Drivers warned to give way to emergency services

Bay of Plenty motorists are putting lives at risk by failing to give way to emergency-service vehicles, firefighters say.

The claim comes after motorists failed to give way to a fire truck on its way to a heart-attack callout yesterday morning.

Greerton Fire Service station officer Richard Moreland said two vehicles kept going through the busy roundabout despite the lights flashing on the fire truck.

The fire truck driver had to brake hard to avoid a potential collision, he said.

"This is not an isolated incident. It would be fair to say in probably 50 per cent of our callouts we get motorists not pulling over or stopping to let us pass.

"When we're trying to focus on the incident and get there as fast as we can safely, it makes the job a lot more stressful and unpredictable. In the event of a fire or medical emergency, a delay of even a couple of minutes makes a huge difference to the outcome."

Mr Moreland said crews were delayed about 50 per cent of the time when they were on their way to callouts -- delays which could mean life or death for the people involved.

The Fire Service was being called to more medical emergencies and the issue of motorists not giving way also arose when the Greerton fire trucks were leaving the Maleme St station.

Mr Moreland said a two-minute delay could be the difference between a person succumbing to smoke inhalation in a fire or being rescued.

St John Western Bay of Plenty territory manager Ross Clarke said most motorists did the right thing but some were unpredictable once they realised an ambulance was trying to pass them, and did "all manner of strange things".

That included some drivers stopping in the right lane and expecting the ambulance to go around them, he said.

Mount Maunganui Fire Service station officer Neil Brown said the issue was a major concern.

"It's a reoccurring problem in at least one in two to three callouts. I don't know whether it's ignorance and people really don't know what to do, but some people are being a little bit selfish when they don't pull over and leave a sufficient gap for us to get through.".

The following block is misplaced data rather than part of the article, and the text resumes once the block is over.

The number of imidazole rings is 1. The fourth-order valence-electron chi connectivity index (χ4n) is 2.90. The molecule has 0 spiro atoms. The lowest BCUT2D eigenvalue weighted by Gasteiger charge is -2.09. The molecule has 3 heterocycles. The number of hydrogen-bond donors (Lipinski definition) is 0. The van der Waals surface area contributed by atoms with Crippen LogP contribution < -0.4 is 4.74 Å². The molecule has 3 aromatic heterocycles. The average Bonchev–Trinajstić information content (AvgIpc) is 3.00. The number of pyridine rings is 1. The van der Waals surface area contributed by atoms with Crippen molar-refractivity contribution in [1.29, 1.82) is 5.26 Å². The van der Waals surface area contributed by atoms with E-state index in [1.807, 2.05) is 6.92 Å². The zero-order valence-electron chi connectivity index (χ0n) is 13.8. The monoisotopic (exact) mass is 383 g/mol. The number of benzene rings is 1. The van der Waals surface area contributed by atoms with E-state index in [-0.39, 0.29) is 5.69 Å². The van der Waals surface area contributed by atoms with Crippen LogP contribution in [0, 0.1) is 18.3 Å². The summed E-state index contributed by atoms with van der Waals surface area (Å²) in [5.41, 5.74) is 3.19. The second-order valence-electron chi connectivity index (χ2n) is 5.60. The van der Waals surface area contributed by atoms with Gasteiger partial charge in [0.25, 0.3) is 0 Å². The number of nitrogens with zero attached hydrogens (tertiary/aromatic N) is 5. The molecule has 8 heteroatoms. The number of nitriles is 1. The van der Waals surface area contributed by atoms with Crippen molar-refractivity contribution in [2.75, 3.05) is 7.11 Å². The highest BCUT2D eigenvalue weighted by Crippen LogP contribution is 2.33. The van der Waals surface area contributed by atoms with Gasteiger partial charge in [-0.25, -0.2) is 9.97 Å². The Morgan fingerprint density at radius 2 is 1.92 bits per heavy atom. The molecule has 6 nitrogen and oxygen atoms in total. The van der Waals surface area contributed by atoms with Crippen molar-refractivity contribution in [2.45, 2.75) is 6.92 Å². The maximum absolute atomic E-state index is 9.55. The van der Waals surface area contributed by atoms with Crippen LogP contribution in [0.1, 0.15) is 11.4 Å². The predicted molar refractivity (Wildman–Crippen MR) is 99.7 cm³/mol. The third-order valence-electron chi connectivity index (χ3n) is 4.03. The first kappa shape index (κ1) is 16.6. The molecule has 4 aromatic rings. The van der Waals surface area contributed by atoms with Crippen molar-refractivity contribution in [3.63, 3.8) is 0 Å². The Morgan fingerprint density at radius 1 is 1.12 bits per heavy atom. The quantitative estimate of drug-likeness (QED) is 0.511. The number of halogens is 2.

Mr Brown said it was also common to see people waiting to enter the nearby intersection queuing up in front of the fire station during peak heavy congestion, he said.

Tauranga Fire Senior Station Officer Kevin Cowper said if motorists failed to give way to emergency services it was often because they were oblivious to what was behind them.

Mr Cowper said some drivers were unpredictable.

"For those who deliberately don't pull over or try to beat the fire truck they should think about the fact that we might be on our way to an emergency involving their property or someone they know.

"In the event of a building fire once the fire takes hold it grows exponentially ... even a delay of a couple of minutes makes a huge difference," he said.

Head of Western Bay road policing Senior Sergeant Ian Campion said drivers should think about how they would like other motorists to respond if the emergency involved their family member.

By Sandra Conchie of the Bay of Plenty Times

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